Despite the fact that there are at least three candidates running for mayor of New York City who would make history if elected — Christine Quinn (D) would become the first woman and openly gay mayor, John Liu (D) would become the city‚Äôs first Asian-American mayor and Bill de Blasio (D) would become the first mayor in an interracial marriage — the media seem to be fixated on one candidate: former congressman Anthony Weiner (D).
Weiner’s political comeback attempt has morphed from punch line to rumor to reality, and he has dominated the headlines. Part of this is because comeback stories are irresistible to reporters and to voters. Comeback stories involving tawdry sex scandals are even more irresistible. But there is an even more juvenile reason why Weiner continues to hog attention: his name. The pun-filled ‚ÄúWeiner-gate‚ÄĚ headlines seem to practically write themselves.
Endless coverage of Weiner — his name, his scandal, his sexts — may be amusing to those following this race as mere spectator sport. But it is annoying to those of us who are following the race as voters who will soon have to contend with one of these people leading the city in which we live. Even more annoying to me as a woman and feminist, is that yet again I am watching a man run for office who is married to a woman I‚Äôd much rather vote for.
Although she is now known to most Americans, unfortunately, as Anthony Weiner‚Äôs beleaguered wife, Huma Abedin is a powerhouse in her own right. In addition to once serving as the traveling chief of staff for then-senator Hillary Rodham Clinton‚Äôs 2008 presidential campaign, she later served as the secretary of state‚Äôs deputy chief of staff. Along with speaking multiple languages, her keen grasp of foreign affairs, particularly in the Middle East, is credited with making her a tremendous asset to the State Department. Additionally, her gifts for discretion, humility, loyalty, kindness, bipartisanship and diplomacy have earned her fans across the world, and across the political aisle. These are not adjectives used to describe her husband, one of many reasons it is hard to envision him successfully serving as mayor.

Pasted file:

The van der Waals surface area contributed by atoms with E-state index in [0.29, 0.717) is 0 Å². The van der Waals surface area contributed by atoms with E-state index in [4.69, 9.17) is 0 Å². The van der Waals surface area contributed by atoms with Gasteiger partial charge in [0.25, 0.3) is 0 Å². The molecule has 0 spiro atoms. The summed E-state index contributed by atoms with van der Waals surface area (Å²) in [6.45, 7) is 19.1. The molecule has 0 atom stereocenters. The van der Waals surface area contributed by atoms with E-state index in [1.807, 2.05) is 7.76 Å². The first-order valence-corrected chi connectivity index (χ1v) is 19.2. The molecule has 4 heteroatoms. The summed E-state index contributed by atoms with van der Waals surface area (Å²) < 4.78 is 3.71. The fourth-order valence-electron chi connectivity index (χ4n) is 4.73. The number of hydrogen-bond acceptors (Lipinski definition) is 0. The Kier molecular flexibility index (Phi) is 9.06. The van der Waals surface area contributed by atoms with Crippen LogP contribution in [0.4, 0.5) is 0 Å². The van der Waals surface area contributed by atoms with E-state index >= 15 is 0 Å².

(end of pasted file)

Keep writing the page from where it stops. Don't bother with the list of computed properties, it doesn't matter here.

It is no secret that one of the reasons Weiner‚Äôs congressional career did not survive his scandal is because he burned so many bridges among colleagues that few stepped forward to save him. (Unlike conservative Sen. David Vitter (R-LA) who thanks to his party‚Äôs support continues to serve despite being engulfed in what could be considered a far greater scandal–solicitation of prostitutes). To crystallize the extent of Weiner‚Äôs burned bridges his campaign has struggled to secure staff. Though Rudolph Giuliani popularized the image of the combative, uncompromising mayor, the reality is that to get things done in a city like New York, coalitions must be built and compromises must be made. That‚Äôs hard to do if few people like you. It‚Äôs impossible to do if no one respects you. In the illustrious words of Rodney Dangerfield, these days Weiner gets ‚Äúno respect.‚ÄĚ
But his wife does, in spades.
Because of Abedin‚Äôs close relationship with Hillary Clinton, many comparisons were drawn between the two women when Abedin faced similar betrayal and humiliation. ¬†For me, however, a more jarring comparison is the similarities in their romantic trajectories before and after the scandals. Both women possess more discipline and class than their husbands ever will, yet they have ended up pouring much of their professional and personal capital into helping their men get elected. ¬†A generation after Hillary first met Bill, Huma seems to be doing the same thing all over again. That‚Äôs not a judgment of them. It is a judgment of the fact that we still live in a society that is harder on women, particularly women candidates, than men.
Had Hillary dallied with a male intern at the State Department her professional reputation would be toast. She wouldn‚Äôt be traveling the world basking in adulation and commanding six-figure fees for speeches like her husband now does. Similarly, it is hard to imagine a female candidate being caught red-handed in an affair while in office, and then later being accused of exhibiting “Fatal Attraction”-like trespassing tendencies days before an election, and still win a seat in the House the way former South Carolina governor Mark Sanford just did.
Many felt Sanford‚Äôs ex-wife, Jenny, would have made a better member of Congress than he. Similarly, behind Laura Bush‚Äôs occasionally derided “Stepford Wife” persona was an independent-minded woman who was far superior to her husband in terms of intellect and scholarship. We all know that FDR never would have become president without Eleanor, and then there‚Äôs Michelle Obama who was once her family‚Äôs primary breadwinner and whose own husband would probably admit is smarter than he is.
Yet for some reason these women are rarely the names we get to see on the ballot. Part of it may be their personal choice and preference, but in the case of Eleanor Roosevelt, the world was simply not ready.¬†Decades later, it is still questionable whether America can be as forgiving of female candidates as it often is of imperfect male candidates.
Keli Goff is a Special Correspondent for The Root. Follow her on twitter @keligoff.